A respite centre will be established in Canberra's south, with an aim to change the way support is offered to young people at risk of homelessness.
Modelled off a centre in South Australia, the accommodation facility will focus on early intervention and respite for under 16-year olds from ACT and surrounds.
The SA prototype, Ruby's, provides young people with a safe place to stay while working with families to return them home.
Homelessness researcher Dr Justin Barker said Ruby's had around a 70 per cent success rate of reunification.
"A lot of these young people can return home if we start to rebuild these relationships but it's just not something we do," Dr Barker said.
He said the default had tended to be transitioning young people to independence, despite research identifying children able to return home did better.
"We know that even if you rebuild that relationship a little bit but they still transition to independence they have better outcomes too," Dr Barker said.
The centre, which will be incorporated into a collaborative outreach program involving Youth Coalition, Marymead, the Conflict Resolution Service as well as Woden and Northside Community Services, will replace the current set up which has seen young people offered temporary accommodation at Marymead.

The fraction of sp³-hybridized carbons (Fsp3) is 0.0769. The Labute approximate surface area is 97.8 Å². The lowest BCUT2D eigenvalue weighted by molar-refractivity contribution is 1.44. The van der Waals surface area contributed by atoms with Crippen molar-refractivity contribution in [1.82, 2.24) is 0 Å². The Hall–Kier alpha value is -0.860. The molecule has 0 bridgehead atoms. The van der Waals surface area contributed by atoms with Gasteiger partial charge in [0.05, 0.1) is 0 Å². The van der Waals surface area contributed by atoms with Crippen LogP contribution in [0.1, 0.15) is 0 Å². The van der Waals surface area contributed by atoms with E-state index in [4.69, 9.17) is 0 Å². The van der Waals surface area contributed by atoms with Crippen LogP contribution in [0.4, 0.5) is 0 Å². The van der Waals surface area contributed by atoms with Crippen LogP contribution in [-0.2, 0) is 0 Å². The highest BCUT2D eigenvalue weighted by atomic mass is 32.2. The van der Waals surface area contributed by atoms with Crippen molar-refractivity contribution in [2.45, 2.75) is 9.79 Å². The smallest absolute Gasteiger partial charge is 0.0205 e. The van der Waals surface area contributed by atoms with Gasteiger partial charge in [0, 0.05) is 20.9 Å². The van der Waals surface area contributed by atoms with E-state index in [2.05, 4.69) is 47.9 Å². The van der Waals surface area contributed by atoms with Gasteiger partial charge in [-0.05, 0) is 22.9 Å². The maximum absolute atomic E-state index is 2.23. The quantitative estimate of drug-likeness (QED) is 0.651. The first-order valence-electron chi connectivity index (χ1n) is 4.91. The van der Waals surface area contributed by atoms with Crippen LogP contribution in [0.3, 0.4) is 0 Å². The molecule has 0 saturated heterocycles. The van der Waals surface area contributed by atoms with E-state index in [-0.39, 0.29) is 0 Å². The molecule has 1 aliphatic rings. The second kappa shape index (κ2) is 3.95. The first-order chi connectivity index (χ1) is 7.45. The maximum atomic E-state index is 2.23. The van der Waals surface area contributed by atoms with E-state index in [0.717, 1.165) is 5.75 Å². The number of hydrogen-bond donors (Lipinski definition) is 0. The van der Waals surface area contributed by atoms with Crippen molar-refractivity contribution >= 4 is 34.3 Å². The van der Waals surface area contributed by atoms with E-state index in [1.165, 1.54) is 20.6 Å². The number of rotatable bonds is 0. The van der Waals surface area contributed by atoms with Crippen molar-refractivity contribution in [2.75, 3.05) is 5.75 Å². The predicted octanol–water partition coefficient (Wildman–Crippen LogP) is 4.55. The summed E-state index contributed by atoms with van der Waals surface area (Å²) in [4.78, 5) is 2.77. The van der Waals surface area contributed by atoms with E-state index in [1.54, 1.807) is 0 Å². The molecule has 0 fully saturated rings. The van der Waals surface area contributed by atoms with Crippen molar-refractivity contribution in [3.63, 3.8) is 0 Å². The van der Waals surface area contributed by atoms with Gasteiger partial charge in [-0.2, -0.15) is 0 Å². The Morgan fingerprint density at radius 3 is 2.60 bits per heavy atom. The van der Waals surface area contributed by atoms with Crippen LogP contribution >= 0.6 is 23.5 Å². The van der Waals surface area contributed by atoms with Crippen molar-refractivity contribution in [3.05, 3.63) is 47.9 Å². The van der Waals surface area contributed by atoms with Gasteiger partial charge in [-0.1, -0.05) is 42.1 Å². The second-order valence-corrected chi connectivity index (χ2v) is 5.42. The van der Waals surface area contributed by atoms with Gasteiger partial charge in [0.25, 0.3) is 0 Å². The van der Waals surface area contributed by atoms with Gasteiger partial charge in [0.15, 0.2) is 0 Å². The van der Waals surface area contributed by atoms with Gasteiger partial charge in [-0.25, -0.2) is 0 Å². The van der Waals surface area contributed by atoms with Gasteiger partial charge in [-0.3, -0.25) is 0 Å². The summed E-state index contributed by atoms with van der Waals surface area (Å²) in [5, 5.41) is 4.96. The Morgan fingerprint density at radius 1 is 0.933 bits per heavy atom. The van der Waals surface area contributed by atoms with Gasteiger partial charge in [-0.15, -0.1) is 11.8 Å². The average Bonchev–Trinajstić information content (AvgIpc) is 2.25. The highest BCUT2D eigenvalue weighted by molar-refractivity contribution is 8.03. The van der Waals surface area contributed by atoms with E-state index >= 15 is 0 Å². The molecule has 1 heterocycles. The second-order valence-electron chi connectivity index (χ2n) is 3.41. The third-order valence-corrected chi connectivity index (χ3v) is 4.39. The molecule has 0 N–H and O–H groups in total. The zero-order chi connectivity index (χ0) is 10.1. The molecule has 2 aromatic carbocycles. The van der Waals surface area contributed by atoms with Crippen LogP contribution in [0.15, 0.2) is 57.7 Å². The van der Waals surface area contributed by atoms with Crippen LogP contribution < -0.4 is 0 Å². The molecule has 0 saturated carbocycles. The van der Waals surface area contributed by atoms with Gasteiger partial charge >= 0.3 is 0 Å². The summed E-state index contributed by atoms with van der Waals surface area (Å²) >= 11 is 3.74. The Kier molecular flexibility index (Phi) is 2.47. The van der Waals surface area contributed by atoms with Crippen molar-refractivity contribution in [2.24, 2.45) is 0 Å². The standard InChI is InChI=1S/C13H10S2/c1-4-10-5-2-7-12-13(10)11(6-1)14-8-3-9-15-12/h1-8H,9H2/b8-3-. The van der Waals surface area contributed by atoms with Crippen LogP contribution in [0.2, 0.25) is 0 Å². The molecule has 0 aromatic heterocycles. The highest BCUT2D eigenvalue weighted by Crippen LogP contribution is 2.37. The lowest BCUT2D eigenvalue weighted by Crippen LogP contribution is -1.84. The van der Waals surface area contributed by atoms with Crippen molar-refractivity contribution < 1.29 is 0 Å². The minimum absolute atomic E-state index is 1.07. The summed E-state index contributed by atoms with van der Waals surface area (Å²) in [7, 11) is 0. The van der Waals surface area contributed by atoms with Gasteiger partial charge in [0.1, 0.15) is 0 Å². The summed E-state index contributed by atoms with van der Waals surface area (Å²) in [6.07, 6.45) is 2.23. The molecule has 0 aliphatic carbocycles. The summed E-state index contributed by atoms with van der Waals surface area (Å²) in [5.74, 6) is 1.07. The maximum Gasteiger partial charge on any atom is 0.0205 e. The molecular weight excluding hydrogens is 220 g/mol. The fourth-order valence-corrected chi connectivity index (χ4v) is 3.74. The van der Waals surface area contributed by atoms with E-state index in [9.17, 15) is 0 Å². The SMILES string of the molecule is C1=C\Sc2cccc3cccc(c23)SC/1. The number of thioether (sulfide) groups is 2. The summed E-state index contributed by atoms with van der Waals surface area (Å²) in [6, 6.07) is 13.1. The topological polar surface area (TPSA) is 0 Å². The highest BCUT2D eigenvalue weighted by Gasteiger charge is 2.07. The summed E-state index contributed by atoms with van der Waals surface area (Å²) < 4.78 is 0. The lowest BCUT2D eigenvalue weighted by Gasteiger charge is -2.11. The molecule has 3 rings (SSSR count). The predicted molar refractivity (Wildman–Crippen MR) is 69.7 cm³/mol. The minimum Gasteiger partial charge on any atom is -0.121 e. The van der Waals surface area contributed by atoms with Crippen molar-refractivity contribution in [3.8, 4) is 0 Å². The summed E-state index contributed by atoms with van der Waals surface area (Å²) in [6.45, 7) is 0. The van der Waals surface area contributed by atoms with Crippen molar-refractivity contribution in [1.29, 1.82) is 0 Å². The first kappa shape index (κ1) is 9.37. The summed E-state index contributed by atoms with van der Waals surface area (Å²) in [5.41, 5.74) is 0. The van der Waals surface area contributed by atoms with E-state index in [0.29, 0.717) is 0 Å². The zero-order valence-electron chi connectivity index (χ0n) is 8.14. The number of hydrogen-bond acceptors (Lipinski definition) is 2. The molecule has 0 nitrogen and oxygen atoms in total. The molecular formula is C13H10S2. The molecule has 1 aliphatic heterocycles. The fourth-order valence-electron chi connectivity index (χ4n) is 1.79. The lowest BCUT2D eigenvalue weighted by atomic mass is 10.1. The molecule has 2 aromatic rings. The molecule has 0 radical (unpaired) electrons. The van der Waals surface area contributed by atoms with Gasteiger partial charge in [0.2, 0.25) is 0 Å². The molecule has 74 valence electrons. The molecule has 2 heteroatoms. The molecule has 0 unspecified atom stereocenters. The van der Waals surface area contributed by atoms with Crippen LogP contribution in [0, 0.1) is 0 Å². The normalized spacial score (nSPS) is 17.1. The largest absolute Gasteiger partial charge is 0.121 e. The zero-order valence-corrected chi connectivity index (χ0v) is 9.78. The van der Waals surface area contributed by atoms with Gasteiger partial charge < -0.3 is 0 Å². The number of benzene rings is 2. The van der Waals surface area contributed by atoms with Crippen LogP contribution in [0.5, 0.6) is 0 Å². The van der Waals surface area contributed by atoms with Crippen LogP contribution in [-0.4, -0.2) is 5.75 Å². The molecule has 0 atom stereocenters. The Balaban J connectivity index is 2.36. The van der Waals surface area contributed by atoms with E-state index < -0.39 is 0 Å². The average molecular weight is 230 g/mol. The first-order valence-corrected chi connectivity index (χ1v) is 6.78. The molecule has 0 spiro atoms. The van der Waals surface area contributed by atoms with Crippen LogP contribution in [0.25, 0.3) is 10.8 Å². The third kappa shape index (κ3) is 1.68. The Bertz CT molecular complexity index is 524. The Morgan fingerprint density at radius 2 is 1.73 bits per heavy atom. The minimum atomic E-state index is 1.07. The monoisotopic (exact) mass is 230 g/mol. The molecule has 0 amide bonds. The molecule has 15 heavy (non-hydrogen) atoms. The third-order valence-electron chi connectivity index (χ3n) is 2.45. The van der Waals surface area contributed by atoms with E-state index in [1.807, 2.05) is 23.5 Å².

Marymead CEO Camilla Rowland said the not-for-profit supported the ACT goal of providing support to young people, through the Safe and Connected Youth Project.
"The project aims eventually to provide services such as the Ruby's model which provides 24-hour support and supervision, and connection with therapeutic interventions to assist the young person and their family to improve family functioning," Ms Rowland said.
Heralded for opening by 2022, the $1 million facility will be located in a refurbished existing Canberra building using $470,000 ACT Health Minister Rachel Stephen-Smith has allocated to the collaborative youth program.
Dr Barker, who is the executive director at Youth Coalition, said the accommodation will provide a home-like environment were families can visit their young people to work on repairing relationships.
He said traditionally the approach had been to wait until there was a crisis before there was any intervention.
"Sometimes that's just a little bit too late so this is really going 'let's not wait until the family relationship has broken down, let's not wait until they've been kicked out of home and it's irreparable.
"Every home has conflict, every home has some type of issue that pops up, for most people it doesn't lead to homelessness.
"The Ruby's model is about, where we can, addressing that conflict and finding more ways to deal with it and keeping them connected."
The continued funding follows an announcement earlier in the week from ACT Chief Minister Andrew Barr, if re-elected, ACT Labor will increase access to resources for young Canberrans suffering mental health concerns, increasing total mental health funding to more than $200 million a year.
More than half of young Canberrans surveyed recently by the ACT government described their mental health as either 'fair' or 'poor', Mr Barr said. "Right now, our city needs a progressive, experienced government that has the right plan to support our city through this pandemic and help our community recover," Mr Barr said.